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Canada Manitoba premier promises students will learn about residential schools

Manitoba Premier Greg Selinger apologizes for what has become known as the Sixties Scoop at the Manitoba Legislature in Winnipeg, Thursday, June 18, 2015.

JOHN WOODS/THE CANADIAN PRESS

Manitoba Premier Greg Selinger says his government is moving forward with recommendations from the Truth and Reconciliation Commission for teaching aboriginal history and culture in schools.

The NDP government announced on Sunday that a new four-point plan will ensure students in Manitoba learn the legacy of residential schools as well as the 60s Scoop.

The '60s Scoop refers to the practice in the 1960s and beyond of removing aboriginal children from their families to live in non-aboriginal homes.

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Selinger says the plan includes introducing legislation this fall for a new First Nation, Metis and Inuit education policy for teaching the history and culture of aboriginals as well as the significance of treaties.

The Truth and Reconciliation Commission's report earlier this month followed a six-year study of Canada's residential schools that concluded the system was a "cultural genocide" that led to the deaths of more than 6,000 children — many others who survived suffered various forms of abuse.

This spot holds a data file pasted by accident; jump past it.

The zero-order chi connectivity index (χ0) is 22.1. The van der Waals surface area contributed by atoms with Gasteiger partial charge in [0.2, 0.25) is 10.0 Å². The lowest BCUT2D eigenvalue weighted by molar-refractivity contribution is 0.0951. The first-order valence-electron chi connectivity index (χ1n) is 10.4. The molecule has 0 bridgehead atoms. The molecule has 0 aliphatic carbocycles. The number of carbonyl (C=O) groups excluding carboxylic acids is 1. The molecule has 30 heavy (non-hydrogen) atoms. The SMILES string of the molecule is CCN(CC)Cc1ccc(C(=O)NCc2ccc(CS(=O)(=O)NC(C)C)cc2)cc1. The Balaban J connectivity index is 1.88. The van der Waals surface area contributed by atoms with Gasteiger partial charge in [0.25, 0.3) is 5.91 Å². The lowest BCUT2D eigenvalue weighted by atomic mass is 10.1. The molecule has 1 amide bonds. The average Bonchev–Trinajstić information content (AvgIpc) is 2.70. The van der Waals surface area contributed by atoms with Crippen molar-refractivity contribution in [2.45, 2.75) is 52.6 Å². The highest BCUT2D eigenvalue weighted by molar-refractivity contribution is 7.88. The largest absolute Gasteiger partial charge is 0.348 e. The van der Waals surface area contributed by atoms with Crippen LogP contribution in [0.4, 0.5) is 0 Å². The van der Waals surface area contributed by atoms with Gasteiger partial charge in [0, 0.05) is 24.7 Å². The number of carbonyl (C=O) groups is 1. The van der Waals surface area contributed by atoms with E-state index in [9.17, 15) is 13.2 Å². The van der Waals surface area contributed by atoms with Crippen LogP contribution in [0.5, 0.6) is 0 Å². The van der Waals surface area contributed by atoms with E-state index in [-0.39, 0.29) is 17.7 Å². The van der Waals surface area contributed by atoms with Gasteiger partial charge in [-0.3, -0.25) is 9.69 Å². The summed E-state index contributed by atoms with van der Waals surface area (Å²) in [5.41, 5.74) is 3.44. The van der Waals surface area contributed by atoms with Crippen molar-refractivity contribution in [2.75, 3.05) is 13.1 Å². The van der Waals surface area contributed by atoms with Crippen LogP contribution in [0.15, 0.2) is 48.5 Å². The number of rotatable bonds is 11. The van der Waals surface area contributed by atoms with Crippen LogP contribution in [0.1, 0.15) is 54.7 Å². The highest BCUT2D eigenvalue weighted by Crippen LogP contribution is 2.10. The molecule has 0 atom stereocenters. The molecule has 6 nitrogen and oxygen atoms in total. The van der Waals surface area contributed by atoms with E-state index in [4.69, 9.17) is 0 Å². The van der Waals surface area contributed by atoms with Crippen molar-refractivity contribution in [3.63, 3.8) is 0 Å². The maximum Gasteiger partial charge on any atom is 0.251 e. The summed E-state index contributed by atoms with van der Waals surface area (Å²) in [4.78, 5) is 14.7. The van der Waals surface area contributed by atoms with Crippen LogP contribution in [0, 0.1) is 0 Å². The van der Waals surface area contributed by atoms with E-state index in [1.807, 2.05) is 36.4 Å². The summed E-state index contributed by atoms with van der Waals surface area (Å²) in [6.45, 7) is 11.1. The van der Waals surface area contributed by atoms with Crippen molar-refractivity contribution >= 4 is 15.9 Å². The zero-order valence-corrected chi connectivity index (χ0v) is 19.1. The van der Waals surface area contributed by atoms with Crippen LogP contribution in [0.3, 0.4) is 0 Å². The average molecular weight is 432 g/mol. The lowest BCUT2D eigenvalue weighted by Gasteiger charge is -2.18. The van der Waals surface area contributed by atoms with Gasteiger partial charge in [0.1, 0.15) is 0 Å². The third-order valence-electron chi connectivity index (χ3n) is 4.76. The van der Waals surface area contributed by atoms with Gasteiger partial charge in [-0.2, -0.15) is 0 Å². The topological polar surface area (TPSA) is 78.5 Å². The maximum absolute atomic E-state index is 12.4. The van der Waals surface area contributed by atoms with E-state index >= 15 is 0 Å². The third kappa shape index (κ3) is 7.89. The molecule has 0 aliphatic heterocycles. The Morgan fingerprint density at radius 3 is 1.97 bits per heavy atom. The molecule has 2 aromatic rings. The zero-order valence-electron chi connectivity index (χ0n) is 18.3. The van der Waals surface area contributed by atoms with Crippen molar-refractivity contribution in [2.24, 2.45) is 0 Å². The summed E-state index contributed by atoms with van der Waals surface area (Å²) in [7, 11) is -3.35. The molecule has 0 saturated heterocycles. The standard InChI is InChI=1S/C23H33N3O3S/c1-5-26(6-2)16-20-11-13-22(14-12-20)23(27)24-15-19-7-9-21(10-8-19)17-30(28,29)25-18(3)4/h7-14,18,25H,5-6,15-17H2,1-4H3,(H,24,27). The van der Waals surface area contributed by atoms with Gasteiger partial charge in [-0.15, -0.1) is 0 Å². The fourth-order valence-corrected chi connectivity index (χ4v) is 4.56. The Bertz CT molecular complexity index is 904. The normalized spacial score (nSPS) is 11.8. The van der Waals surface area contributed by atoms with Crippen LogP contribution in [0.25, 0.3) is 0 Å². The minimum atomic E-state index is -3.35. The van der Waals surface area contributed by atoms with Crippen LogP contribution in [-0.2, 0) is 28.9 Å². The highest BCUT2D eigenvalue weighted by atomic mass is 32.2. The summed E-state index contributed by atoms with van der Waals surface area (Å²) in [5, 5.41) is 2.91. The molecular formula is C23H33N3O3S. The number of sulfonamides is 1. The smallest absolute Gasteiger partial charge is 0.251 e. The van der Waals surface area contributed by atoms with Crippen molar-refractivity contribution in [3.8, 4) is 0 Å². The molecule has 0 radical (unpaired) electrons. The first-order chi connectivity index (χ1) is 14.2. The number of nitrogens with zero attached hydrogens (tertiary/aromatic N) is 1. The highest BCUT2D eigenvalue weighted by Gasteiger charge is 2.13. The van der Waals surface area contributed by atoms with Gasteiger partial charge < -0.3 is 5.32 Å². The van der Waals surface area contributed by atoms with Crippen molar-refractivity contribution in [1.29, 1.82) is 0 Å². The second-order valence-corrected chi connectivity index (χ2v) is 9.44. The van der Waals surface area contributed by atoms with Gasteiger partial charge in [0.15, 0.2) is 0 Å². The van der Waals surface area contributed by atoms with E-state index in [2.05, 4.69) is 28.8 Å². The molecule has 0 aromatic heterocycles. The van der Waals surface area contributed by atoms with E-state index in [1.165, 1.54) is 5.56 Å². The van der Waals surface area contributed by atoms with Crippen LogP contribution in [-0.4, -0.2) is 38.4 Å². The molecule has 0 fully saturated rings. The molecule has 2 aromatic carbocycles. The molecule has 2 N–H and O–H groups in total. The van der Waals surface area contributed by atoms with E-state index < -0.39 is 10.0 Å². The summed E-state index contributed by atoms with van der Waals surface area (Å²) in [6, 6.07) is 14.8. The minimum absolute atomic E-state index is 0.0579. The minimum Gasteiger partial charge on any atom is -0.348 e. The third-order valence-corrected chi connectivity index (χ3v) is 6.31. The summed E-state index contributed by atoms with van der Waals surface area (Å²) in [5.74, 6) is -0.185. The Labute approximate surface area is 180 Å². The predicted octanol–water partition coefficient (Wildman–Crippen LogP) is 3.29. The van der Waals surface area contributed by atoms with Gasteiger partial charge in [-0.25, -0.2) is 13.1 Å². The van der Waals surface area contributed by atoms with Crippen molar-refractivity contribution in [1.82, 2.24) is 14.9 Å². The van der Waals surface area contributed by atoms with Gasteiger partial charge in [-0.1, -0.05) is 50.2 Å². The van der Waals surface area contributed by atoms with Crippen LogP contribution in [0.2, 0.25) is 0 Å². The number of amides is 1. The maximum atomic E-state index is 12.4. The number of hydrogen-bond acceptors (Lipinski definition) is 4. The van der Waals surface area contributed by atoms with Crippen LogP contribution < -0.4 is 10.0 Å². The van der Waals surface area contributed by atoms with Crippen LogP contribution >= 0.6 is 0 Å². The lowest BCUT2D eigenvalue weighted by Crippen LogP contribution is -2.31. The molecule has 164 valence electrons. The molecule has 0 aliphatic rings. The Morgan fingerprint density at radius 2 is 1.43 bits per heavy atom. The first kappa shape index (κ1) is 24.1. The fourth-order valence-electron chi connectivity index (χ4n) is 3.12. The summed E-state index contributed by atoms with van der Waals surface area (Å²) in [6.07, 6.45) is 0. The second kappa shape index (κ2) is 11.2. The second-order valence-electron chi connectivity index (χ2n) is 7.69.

Last week, B.C. announced that children as young as 10 would soon be taught about residential schools, as well as other racist government programs, such as the Chinese Head Tax.

"With the release of the (commission's) final report, it's time to acknowledge the truth about what happened in Canada's residential schools, educate students and move forward in a spirit of reconciliation, mutual understanding and respect," Selinger said in a news release.

"Educating students about historical wrongs is a step toward mutual respect, reconciliation, and understanding how we as a society can move forward together," he added.

A report by the group People for Education released June 8 said public school teachers in Ontario are not receiving enough training on aboriginal issues and called on the province to add more professional development for teachers.

Based on survey responses from nearly 1,200 school principals in Ontario, it said most elementary schools in the province do not offer any aboriginal education opportunities.

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The Manitoba announcement also promises the government will work with post-secondary institutions to develop a strategy for introducing more indigenous content into bachelor of education courses to support teachers.

It says the promised legislation will include a provision that will require the education framework to be reviewed every three years.

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